In an earnest of joined-up government, new guidelines on "the management of drug misuse in schools" have been issued for consultation by Sam Galbraith, the Children and Education Minister, and Angus MacKay, the Deputy Minister for Justice. They were developed by the national school drug safety team set up last year following the discovery of heroin in a pupil's schoolbag at a Glasgow primary.
The guidelines are in three parts - school preparedness and procedures to anticipate any problems; handling incidents of drug misuse; and follow-up action. The 52-page document sets out "key aspects of an effective response" detailing what schools should do when interviewing pupils and responding to the media.
Mr Galbraith said the aim was to ensure "a consistent approach".
An HMI report in March found 60 per cent of primaries did not have a policy on drugs incidents and relied on "insecure, informal arrangements". The figure for secondaries was 15 per cent.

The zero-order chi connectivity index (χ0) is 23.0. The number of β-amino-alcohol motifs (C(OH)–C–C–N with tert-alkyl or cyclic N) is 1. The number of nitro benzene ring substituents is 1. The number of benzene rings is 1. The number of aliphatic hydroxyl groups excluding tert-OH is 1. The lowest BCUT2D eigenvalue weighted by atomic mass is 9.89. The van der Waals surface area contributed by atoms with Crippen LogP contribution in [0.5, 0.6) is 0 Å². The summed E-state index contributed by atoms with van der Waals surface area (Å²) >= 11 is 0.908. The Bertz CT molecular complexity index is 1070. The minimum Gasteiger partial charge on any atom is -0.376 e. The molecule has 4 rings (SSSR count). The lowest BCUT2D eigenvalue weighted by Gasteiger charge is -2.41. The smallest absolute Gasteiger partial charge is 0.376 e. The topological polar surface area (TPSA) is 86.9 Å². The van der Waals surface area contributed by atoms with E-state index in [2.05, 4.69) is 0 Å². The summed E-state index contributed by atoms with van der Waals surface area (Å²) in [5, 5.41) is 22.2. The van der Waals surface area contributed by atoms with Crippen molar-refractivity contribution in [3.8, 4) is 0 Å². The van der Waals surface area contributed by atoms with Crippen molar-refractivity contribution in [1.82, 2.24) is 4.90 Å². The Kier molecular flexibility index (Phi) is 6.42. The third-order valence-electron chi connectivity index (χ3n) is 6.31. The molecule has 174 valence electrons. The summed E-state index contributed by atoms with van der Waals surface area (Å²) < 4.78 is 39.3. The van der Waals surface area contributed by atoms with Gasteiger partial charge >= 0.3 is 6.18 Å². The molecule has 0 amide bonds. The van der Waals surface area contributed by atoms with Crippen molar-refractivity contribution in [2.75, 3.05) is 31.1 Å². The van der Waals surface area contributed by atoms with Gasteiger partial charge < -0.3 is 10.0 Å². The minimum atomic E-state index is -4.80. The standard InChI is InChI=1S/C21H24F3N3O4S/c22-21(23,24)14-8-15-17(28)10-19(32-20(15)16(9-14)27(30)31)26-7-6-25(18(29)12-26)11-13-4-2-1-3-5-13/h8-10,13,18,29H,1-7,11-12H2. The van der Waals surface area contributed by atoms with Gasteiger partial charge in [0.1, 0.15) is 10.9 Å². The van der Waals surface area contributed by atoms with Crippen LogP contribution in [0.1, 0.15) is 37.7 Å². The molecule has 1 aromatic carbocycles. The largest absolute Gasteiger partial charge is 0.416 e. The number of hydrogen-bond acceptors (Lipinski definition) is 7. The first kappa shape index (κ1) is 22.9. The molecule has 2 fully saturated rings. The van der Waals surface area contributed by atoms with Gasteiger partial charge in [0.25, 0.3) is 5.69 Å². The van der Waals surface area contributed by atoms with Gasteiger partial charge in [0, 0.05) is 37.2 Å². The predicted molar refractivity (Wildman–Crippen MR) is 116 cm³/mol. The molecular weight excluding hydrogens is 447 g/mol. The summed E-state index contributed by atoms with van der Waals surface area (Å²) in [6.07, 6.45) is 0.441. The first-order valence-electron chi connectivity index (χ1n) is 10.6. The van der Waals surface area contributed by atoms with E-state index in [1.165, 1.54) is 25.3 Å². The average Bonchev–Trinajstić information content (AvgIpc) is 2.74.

The Inspectorate also reported that 40 per cent of the primaries surveyed - 87 out of 222 - did not educate all their pupils about the dangers of drugs. This was described by Helen Liddell, Education Minister at the time, as "not acceptable".
Ken Corsar, Glasgow's director of education, who chairs the drug safety team, stressed that the guidance manual was in draft form and there would be a consultation period lasting two months. Although the document was based on good practice in a number of authorities, any practical concerns could be fed in. A laminated card would act as a "ready reckoner" for staff who had to act in a drugs emergency. Every teacher would have one.
After the final guidelines have been issued, Mr Corsar and his colleagues will turn their attention to the wider issue of drug education in schools including the promotion of best practice.
Drugs education is likely to emerge as a key priority for Scottish Executive ministers as part of their strategy to fight youth crime. Unprecedently, the entire agenda for Tuesday's Cabinet in Edinburgh was devoted to the first in a series of meetings on youth crime, which costs an estimated pound;730 million a year in Scotland.
Leading article, page 22